Tags: Presidential History | President Andrew Johnson | monuments

In Memorial: Presidential Monuments Dedicated to Andrew Johnson

By    |   Sunday, 24 January 2016 04:18 PM

Andrew Johnson was the 17th president of the U.S., and despite being known as one of the unluckiest of presidents, has still been honored with memorials.

Stacked up against Johnson entering his first term was the rebuilding of Southern states and the control of the Radical Republicans in Congress, History noted. While Johnson was focused on rebuilding Southern states, pardoning those who would pledge allegiance and attempting to give free farmland to poor farmers; the Radical Republicans in Congress had their own plans.

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While Congress passed the 14th Amendment granting citizenship to blacks, Johnson urged Southern states not to ratify it. He also vetoed the Freedmen’s Bureau bill and the Civil Rights bill, which would have helped protect blacks. Flares really came to a head between Congress and Johnson in February of 1868, when the House of Representatives voted to impeach Johnson. They claimed, among other things, that he violated the Tenure of Office Act by suspending the Secretary of War Edwin Stanton for not agreeing with his Reconstruction policies. The Senate acquitted Johnson of the charges in one vote.

Early Life
Andrew Johnson was born Dec. 29, 1808, in Raleigh, North Carolina, to Jacob and Mary Johnson. Jacob Johnson died when Andrew Johnson was only 3 years old. Johnson grew up very poor and never had a formal education, and by his early teens, he was apprenticed as a tailor and eventually moved on to Tennessee to practice his craft. Johnson married Eliza McCardle, who was instrumental in teaching him basic educational skills, and they had five children.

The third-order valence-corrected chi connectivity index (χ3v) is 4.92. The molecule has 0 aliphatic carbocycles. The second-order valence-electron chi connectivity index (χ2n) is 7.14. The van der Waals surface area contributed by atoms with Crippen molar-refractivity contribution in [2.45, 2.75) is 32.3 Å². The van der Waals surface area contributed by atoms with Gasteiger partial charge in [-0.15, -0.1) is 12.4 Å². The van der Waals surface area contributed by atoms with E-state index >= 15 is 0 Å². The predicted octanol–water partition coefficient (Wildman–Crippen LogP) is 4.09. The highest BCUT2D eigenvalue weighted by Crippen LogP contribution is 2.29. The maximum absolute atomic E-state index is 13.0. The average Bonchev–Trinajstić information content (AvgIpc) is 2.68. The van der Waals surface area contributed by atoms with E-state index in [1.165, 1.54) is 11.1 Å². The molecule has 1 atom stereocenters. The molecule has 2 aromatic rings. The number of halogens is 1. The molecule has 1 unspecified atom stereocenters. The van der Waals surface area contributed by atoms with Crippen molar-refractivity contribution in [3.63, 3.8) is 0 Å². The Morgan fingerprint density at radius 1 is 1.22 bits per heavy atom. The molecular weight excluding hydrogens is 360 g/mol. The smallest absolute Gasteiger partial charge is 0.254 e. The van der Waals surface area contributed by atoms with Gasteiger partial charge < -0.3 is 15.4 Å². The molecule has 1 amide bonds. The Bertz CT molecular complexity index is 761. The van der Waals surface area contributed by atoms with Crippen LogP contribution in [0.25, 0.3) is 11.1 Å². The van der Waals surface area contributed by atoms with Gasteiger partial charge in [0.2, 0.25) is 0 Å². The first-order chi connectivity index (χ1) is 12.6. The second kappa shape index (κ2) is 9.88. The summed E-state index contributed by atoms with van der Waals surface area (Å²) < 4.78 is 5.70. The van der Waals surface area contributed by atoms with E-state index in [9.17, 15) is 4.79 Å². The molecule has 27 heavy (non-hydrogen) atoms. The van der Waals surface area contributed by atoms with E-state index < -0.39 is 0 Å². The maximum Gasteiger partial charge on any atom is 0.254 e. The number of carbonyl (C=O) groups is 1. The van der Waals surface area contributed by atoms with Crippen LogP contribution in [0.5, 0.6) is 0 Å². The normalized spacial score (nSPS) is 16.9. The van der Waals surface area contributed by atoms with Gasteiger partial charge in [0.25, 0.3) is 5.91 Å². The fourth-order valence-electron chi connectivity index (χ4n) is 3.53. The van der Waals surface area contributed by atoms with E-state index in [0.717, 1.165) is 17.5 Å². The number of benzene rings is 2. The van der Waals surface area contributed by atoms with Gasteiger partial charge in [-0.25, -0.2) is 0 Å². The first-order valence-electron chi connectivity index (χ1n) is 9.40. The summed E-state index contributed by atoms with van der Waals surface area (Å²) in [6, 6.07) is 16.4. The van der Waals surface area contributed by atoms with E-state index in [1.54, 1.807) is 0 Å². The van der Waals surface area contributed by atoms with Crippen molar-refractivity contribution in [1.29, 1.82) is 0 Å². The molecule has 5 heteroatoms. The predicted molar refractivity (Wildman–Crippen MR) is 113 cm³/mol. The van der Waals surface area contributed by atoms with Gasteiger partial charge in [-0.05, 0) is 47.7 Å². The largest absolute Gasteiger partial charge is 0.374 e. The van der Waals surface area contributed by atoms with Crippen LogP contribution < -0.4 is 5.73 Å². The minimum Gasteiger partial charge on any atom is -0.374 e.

The Andrew Johnson National Historic Site & Cemetery located in Greenville, Tennessee, explains the life and legacy of Johnson and his four-year presidency. The National Historic Site consists of four parts, including the Early Home, the Visitor Center, the Homestead, and the Cemetery, according to the National Park Service.

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Additionally, there is a bronze statue of Johnson and a replica house. The statue, which was sculpted by Jim Gray, was also provided through Johnson's estate. The inspiring and imposing figure of Johnson is mounted on the corner of College and Depot Streets in downtown Greeneville. Another casting of the same statue stands at the Capitol in Nashville, Tennessee.

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Andrew Johnson was the 17th president of the U.S., and despite being known as one of the unluckiest of presidents, has still been honored with memorials.
President Andrew Johnson, monuments
Sunday, 24 January 2016 04:18 PM
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